For those contractors and other parties enrolled in wrap-up insurance programs, one nagging issue frustrating risk transfer has been the Designated Operations Wrap-Up Exclusion found on many contractors’ programs. See, for example, ISO CG 21 54 01 96, which provides in relevant parts as follows:

“This insurance does not apply to ‘bodily injury’ or ‘property damage’ arising out of either your ongoing operations or operations included within the ‘products-completed operations hazard’ at the location described in the Schedule of this endorsement, as a consolidated (wrap-up) insurance program has been provided by the prime contractor/project manager or owner of the construction project in which you are involved.”

This exclusionary language creates an obstacle to the parties’ intended risk transfer in situations involving unenrolled trades or offsite exposures. For example, where an unenrolled trade causes a loss and the general contractor, construction manager and/or project owner are sued, the intent of the parties is for the upstream party(ies) to transfer the risk to the unenrolled party via the unenrolled party’s additional insured coverage. The existence of the wrap-up exclusion cited above, or any of the manuscript versions currently in use, however, frustrates this intent as certain courts interpreting the language have held the exclusion applies to the additional insured claim despite the fact that the downstream trade causing the loss is not enrolled in the wrap-up program.  

As a result, upstream parties have attempted to remedy this problem by requiring the unenrolled trades to endorse their programs either to modify the wrap-up exclusion such that it does not apply to instances where the named insured (downstream party) is not enrolled in the wrap-up program or to include an exception to the exclusion for a specific project. Alternatively, the downstream party has tried to modify the wrap-up exclusion such that it does not apply to additional insured claims. Finally, upstream parties may be forced to enroll parties in the wrap-up program that they did not initially intend to enroll, in order to avoid any gap in coverage.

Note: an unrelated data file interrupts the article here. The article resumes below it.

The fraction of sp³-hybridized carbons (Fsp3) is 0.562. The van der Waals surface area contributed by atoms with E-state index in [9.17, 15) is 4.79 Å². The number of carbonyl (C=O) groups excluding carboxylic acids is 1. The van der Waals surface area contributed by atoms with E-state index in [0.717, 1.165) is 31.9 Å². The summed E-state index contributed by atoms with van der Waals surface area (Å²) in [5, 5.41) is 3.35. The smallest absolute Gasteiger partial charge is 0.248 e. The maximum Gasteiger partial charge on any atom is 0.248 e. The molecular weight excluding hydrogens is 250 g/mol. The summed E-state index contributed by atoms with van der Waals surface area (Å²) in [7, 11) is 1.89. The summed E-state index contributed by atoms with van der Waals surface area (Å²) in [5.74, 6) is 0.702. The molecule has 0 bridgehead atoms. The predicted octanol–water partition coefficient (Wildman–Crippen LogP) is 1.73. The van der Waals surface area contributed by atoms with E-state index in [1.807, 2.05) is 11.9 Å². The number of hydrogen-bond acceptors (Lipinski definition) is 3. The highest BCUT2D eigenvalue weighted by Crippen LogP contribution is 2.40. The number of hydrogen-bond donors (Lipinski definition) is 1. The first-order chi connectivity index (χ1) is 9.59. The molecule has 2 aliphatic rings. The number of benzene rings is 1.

ISO has now solved this dilemma by issuing endorsement CG 21 54 12 19 which states that the wrap-up exclusion applies only if you (i.e. downstream party) “are enrolled in a ‘controlled (wrap-up) insurance program’ with respect to the ‘bodily injury’ or ‘property damage’ described…above at such location.” This new language closes a major loophole in the risk transfer scheme utilized in wrap-up insurance programs when dealing with unenrolled trades or offsite exposures.

Any owner in an OCIP or contractor in a CCIP should request that all unenrolled trades and enrolled trades providing offsite coverage utilize this new endorsement on their corporate programs to remedy this potential gap in coverage and reflect the parties’ intended risk transfer.